Eighteenth-Century Dissent and Cambridge Platonism : Reconceiving the Philosophy of Religion book cover
1st Edition

Eighteenth-Century Dissent and Cambridge Platonism
Reconceiving the Philosophy of Religion

ISBN 9780367595111
Published August 14, 2020 by Routledge
222 Pages

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Book Description

Eighteenth-Century Dissent and Cambridge Platonism identifies an ethically and politically engaged philosophy of religion in eighteenth century Rational Dissent, particularly in the work of Richard Price (1723-1791), and in the radical thought of Mary Wollstonecraft. It traces their ethico-political account of reason, natural theology and human freedom back to seventeenth century Cambridge Platonism and thereby shows how popular histories of the philosophy of religion in modernity have been over-determined both by analytic philosophy of religion and by its critics. The eighteenth century has typically been portrayed as an age of reason, defined as a project of rationalism, liberalism and increasing secularisation, leading inevitably to nihilism and the collapse of modernity. Within this narrative, the Rational Dissenters have been accused of being the culmination of eighteenth-century rationalism in Britain, epitomising the philosophy of modernity. This book challenges this reading of history by highlighting the importance of teleology, deiformity, the immutability of goodness and the divinity of reason within the tradition of Rational Dissent, and it demonstrates that the philosophy and ethics of both Price and Wollstonecraft are profoundly theological. Price’s philosophy of political liberty, and Wollstonecraft’s feminism, both grounded in a Platonic conception of freedom, are perfectionist and radical rather than liberal. This has important implications for understanding the political nature of eighteenth-century philosophical theology: these thinkers represent not so much a shaking off of religion by secular rationality but a challenge to religious and political hegemony. By distinguishing Price and Wollstonecraft from other forms of rationalism including deism and Socinianism, this book takes issue with the popular division of eighteenth-century philosophy into rationalistic and empirical strands and, through considering the legacy of Cambridge Platonism, draws attention to an alternative philosophy of religion that lies between both empiricism and discursive inference.

Table of Contents


Chapter 1: Enlightenments, the Philosophy of Religion and the History of Philosophy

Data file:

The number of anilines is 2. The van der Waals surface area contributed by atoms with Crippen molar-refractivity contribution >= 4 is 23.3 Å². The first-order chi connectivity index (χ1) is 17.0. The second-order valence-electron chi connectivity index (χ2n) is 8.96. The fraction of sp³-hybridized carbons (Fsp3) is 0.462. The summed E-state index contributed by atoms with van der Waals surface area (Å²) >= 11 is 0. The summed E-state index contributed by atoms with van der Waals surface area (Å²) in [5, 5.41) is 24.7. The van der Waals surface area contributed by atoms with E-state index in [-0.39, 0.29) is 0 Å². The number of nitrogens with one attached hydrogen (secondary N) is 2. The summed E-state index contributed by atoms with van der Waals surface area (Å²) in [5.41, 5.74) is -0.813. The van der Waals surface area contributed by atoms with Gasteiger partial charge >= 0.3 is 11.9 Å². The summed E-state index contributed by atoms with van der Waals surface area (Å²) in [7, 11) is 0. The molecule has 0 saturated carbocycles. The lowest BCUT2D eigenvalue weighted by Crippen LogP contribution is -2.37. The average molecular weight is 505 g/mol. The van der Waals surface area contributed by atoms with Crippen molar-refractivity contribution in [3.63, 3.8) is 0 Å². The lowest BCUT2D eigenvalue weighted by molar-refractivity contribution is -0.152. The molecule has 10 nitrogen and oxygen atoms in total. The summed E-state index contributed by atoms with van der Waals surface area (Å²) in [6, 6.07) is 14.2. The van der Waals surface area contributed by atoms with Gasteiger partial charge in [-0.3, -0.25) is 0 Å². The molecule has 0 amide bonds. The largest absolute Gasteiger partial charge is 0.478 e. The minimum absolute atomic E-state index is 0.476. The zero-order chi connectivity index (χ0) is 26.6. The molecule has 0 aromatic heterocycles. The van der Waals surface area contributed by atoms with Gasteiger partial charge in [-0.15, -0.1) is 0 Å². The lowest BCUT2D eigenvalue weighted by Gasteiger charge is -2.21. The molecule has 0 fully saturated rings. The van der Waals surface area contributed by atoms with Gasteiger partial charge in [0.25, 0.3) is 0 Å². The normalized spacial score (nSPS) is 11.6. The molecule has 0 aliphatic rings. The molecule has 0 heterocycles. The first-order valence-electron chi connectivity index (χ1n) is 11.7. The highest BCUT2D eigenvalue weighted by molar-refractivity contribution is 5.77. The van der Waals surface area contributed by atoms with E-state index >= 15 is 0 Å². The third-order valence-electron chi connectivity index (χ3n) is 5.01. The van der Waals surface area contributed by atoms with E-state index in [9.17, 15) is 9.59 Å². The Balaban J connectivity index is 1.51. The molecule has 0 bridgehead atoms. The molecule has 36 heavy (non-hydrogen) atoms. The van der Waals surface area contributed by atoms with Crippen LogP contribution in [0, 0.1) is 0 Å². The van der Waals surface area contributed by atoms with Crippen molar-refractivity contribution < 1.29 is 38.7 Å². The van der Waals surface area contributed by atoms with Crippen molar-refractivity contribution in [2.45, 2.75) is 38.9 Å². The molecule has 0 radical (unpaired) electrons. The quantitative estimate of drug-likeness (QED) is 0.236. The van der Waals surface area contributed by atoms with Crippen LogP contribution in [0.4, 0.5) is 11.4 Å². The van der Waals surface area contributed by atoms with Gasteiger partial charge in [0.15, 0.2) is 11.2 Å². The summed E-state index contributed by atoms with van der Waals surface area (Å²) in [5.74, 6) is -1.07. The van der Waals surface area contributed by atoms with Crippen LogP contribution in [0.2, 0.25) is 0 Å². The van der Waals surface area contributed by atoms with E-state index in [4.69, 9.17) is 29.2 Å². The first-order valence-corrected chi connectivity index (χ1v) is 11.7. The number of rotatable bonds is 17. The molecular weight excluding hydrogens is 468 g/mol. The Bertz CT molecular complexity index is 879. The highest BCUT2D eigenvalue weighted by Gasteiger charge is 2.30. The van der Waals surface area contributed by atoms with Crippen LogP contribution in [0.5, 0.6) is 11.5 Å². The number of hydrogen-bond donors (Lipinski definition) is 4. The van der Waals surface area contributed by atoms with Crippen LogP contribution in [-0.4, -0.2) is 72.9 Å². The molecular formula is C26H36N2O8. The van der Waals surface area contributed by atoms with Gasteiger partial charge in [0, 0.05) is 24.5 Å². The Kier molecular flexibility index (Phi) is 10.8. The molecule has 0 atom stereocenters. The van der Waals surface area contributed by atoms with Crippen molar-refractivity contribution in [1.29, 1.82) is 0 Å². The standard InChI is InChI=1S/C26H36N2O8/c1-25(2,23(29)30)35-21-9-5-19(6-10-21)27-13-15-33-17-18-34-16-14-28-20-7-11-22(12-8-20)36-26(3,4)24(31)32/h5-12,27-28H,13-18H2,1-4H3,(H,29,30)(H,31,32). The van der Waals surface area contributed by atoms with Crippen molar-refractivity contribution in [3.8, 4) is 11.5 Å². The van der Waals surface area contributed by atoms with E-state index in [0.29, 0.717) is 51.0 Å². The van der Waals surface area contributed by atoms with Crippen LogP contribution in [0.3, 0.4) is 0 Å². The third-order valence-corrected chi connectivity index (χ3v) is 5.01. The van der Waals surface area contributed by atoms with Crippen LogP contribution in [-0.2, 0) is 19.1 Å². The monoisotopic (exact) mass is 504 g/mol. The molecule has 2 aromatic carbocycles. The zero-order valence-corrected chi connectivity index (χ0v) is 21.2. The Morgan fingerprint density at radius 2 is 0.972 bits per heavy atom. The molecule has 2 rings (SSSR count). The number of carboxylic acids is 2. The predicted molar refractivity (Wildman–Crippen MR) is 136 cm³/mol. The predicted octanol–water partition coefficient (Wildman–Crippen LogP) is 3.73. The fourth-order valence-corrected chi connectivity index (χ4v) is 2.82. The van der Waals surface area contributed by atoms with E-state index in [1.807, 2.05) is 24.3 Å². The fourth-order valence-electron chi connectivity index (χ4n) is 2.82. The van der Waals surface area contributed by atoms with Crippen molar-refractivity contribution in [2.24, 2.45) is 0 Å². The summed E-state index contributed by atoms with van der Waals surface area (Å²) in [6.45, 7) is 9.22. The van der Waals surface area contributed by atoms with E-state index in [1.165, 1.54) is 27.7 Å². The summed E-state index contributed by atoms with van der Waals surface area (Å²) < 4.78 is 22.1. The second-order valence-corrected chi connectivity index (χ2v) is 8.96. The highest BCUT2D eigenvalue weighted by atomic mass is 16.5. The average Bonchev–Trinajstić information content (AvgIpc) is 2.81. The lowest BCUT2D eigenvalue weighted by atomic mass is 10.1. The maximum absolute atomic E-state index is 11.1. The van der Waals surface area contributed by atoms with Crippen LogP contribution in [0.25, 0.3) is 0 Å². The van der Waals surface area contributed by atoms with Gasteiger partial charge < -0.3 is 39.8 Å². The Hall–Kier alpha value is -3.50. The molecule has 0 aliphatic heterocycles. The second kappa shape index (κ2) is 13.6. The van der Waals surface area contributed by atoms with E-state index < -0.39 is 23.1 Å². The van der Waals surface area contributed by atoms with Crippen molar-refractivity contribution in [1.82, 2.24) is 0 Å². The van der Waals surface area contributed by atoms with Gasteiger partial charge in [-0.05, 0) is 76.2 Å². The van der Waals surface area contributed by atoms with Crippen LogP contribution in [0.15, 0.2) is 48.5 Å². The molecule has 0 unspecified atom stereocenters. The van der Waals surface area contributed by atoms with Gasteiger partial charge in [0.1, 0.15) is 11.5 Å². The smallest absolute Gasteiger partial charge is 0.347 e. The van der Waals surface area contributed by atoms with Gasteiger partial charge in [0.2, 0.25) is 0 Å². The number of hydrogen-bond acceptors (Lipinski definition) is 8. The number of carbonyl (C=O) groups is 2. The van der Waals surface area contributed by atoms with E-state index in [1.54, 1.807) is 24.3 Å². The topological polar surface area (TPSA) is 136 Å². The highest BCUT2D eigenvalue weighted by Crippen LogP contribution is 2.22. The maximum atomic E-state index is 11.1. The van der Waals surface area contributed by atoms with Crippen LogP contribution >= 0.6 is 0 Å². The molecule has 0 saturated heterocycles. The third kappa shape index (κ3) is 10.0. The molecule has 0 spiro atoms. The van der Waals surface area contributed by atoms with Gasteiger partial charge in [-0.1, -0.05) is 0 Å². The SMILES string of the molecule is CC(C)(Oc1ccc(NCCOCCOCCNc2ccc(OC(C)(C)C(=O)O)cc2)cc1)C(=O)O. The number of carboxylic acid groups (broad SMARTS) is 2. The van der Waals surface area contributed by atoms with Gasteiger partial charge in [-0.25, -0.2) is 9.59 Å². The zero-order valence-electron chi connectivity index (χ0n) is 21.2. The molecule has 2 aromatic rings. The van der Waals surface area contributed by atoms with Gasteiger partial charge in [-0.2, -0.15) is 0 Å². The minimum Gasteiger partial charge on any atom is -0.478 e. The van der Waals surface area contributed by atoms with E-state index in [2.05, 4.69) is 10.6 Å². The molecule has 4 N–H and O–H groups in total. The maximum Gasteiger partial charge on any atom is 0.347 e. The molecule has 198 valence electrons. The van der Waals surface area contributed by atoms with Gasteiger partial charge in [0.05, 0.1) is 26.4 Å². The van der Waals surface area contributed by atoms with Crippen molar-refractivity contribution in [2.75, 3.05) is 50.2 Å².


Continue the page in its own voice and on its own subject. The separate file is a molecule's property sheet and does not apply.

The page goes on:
Chapter 2: Godliness and Godlikeness: Deiform Reason and the Honest Mind

Chapter 3: State Cozenage and Political Fictions: Reason, Revelation and the Politics of Conformity

Chapter 4: The Ethical Cosmos: Natural Theology, Epistemic Humility and the Immutability of Goodness

Chapter 5: Casting out Hagar and her Children: Deiformity, Liberty and Politics

Chapter 6: Wrought in each Flower, Inscrib’d on ev’ry tree’: Wollstonecraft, Reason and the Contemplation of Divinized Nature


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Louise Hickman is Senior Lecturer in Philosophy and Ethics at Newman University, Birmingham, UK


"This short volume is ambitious: it aims to offer both a clear and accurate account of a little known slice of the history of philosophy, and an argument for revising the way analytic philosophers conceive of philosophy of religion ... It succeeds, to a large extent, in doing both. In particular, Louise Hickman offers ... useful resources for rethinking some aspects of how natural theology is read and taught." - Notre Dame Philosophical Reviews

"There is much to appreciate in this study. Hickman’s explanation of eighteenth-century arguments for the existence of God that claimed the status of scientific proof and justified belief in God on just such scientific grounds is useful. So, too, is her exposure of the often unrecognized political contexts and implications of theological inquiry that entailed the endorsement of both divine and secular power and will as the source and foundation of moral right and order." - Martha, K. Zebrowski, Columbia University